The Theatre Bizarre

| May 8, 2012

It’s difficult not to get overly excited about anthology films that feature favorite actors or filmmakers, and when The Theatre Bizarre was announced, it immediately got the attention of hardcore horror fans. An anthology featuring shorts directed by Richard Stanley (Dust Devil), Buddy Giovinazzo (Combat Shock), David Gregory (Plague Town), Jeremy Kasten (The Attic Expeditions), Douglas Buck (Family Portraits), Karim Hussain (La belle bête) and makeup effects legend Tom Savini seemed like a sure bet, and bleeding-edge, boundary-pushing horror seemed all but guaranteed. Now that the film is out on DVD after a hit festival run, salivating fans can finally see how this dream project turned out. Unfortunately, fans looking for something as mind-blowing as The Theatre Bizarre promised are likely to be sorely disappointed.

Opening with a threadbare framing story about a young woman who wanders into an abandoned theatre where a seemingly mechanized emcee (Udo Kier) introduces each story, The Theatre Bizarre is on shaky ground from its first frames. Richard Stanley’s short “The Mother of Toads” kicks things off, but aside from some beautiful scenery, the story is painfully straightforward: a young American couple in a foreign land meet a strange local who appears to be a witch (Catriona MacColl) and things turn out exactly as one would expect. There is also some awkward voiceover that feels tacked on, as if the audience needed more explanation for the characters’ actions. It’s not a promising start, and things don’t improve much with Buddy Giovinazzo’s “I Love You.” This short takes place in Berlin and features characters who speak French and German, but who in the film speak all their lines in English. While no doubt shot this way to make the short more accessible, the fact that English is clearly not the actors’ first language is extremely distracting, in much the same way as in Takashi Miike’s infamous Masters of Horror episode “Imprint.” This is especially unfortunate because Giovinazzo shoots his film beautifully and the story is simple but interestingly fractured.

Tom Savini is up next with “Wet Dreams,” a Twilight Zone-esque pile-up of dreams upon dreams that features Savini and fan favorite Debbie Rochon, as well as a lot of very unpleasant things happening to people’s bikini areas. The constant “waking up” from one dream into another grows tiresome quickly, but Savini still manages to get in some effectively nasty images in his short, and Debbie Rochon is fun. Following “Wet Dreams” is what is easily The Theatre Bizarre‘s high point, Douglas Buck’s “The Accident.” This beautiful, spare short takes place on two different time lines: one is a mother (Lena Kleine) talking to her daughter (Mélodie Simard) at bedtime about an accident they witnessed earlier that day in which a motorcyclist died after running over a deer after passing the mother and daughter on a country road. Buck provides the audience with the little girl’s view, only giving glimpses of what happened. This is a beautiful piece of work, and is really so completely different from the rest of the film that it feels like it doesn’t belong. “The Accident” is so good that it is worth tracking down the whole film just to watch this short.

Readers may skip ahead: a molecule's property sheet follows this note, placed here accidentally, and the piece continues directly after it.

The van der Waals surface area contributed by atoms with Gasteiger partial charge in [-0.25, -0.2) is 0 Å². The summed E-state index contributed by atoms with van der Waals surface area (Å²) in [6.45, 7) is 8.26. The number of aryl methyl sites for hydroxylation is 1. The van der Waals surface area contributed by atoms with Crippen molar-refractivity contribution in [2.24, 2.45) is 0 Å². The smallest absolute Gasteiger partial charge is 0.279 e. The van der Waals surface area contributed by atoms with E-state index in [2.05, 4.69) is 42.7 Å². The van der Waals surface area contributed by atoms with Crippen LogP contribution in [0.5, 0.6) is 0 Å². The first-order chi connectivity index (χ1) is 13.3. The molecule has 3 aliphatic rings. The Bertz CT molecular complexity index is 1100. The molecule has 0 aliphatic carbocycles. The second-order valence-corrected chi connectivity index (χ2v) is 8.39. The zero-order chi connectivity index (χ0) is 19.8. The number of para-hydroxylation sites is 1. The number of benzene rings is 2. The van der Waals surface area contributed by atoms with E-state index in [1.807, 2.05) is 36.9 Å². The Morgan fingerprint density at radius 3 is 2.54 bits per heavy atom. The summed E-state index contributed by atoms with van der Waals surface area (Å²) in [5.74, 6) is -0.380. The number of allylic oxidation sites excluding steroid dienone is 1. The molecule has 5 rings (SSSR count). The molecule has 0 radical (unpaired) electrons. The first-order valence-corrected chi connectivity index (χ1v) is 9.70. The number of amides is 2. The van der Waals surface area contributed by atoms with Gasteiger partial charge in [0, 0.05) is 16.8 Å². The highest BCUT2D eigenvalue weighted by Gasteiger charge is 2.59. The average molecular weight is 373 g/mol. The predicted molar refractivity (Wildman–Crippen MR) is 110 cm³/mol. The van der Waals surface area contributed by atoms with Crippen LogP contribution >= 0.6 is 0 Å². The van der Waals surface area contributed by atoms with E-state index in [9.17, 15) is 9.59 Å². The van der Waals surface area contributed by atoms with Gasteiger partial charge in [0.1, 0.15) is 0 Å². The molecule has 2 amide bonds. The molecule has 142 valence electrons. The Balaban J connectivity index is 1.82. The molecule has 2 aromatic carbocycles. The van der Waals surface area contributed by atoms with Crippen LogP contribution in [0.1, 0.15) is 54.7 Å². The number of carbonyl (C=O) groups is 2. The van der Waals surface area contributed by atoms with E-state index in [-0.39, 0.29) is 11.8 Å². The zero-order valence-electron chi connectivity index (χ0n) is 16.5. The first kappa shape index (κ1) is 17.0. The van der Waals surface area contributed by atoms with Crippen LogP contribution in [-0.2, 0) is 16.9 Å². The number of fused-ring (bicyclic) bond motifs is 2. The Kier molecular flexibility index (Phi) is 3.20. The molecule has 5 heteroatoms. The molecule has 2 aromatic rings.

Douglas Buck’s fellow Canadian Karim Hussain follows “The Accident” with “Vision Stains,” an ambitious short that feels like it is somewhat hamstrung by its budget. The Writer (Kaniehtiio Horn) is a woman who has discovered that by draining the ocular fluid of a person as they die and injecting it into her own eye, she can see that person’s life flash before her eyes. She has taken it upon herself to find women who want to die– mostly homeless junkies– and document their lives this way. The Writer’s quest drives her to a transgressive act that was probably supposed to be much more graphic, but instead is dealt with mostly in a voiceover. The final short is David Gregory’s “Sweets,” a very odd short that depicts the breakup conversation of Estelle (Lindsay Goranson) and Greg (Guilford Adams), punctuated with flashbacks of the couple eating a lot of candy. The second half of the short feels like a gorier version of something you might have caught on Alive from Off Center on PBS in the late 80s– that may not necessarily be a complaint, but the two parts of the short feel so dramatically different they hardly seem to fit together at all.

Overall, The Theatre Bizarre is a crushing disappointment. Perhaps if some of the filmmakers had had more time or resources, they could have fleshed out more worthwhile shorts. Or perhaps the film is a fluke, a perfect storm of several filmmakers working at a low point in their game. Of the six shorts, only Douglas Buck’s “The Accident” is fully realized enough to stand on its own merits, with all the others coming in far below Buck’s film on virtually every level. Hopefully “The Accident” can find an audience outside The Theatre Bizarre, and hopefully the filmmakers involved can get back to their usual standard of quality after this misstep, which if nothing else proves that nobody knocks it out of the park every single time.

Image Entertainment released The Theatre Bizarre on DVD on 24 April 2012. Special features include the film’s trailer, commentary on all the segments (except, notably, “The Accident”), brief behind-the-scenes clips and a few interviews with some of the directors.

About the Author:

Jason Coffman is a film writer living in Chicago. He is author of "The Unrepentant Cinephile," and a regular contributor to Daily Grindhouse and Film Monthly as well as a member of the Chicago Independent Film Critics Circle. He is co-director of the Chicago Cinema Society and proud owner of 35mm prints of Andy Milligan's "Guru, the Mad Monk." Follow his long-form film writing on Medium:

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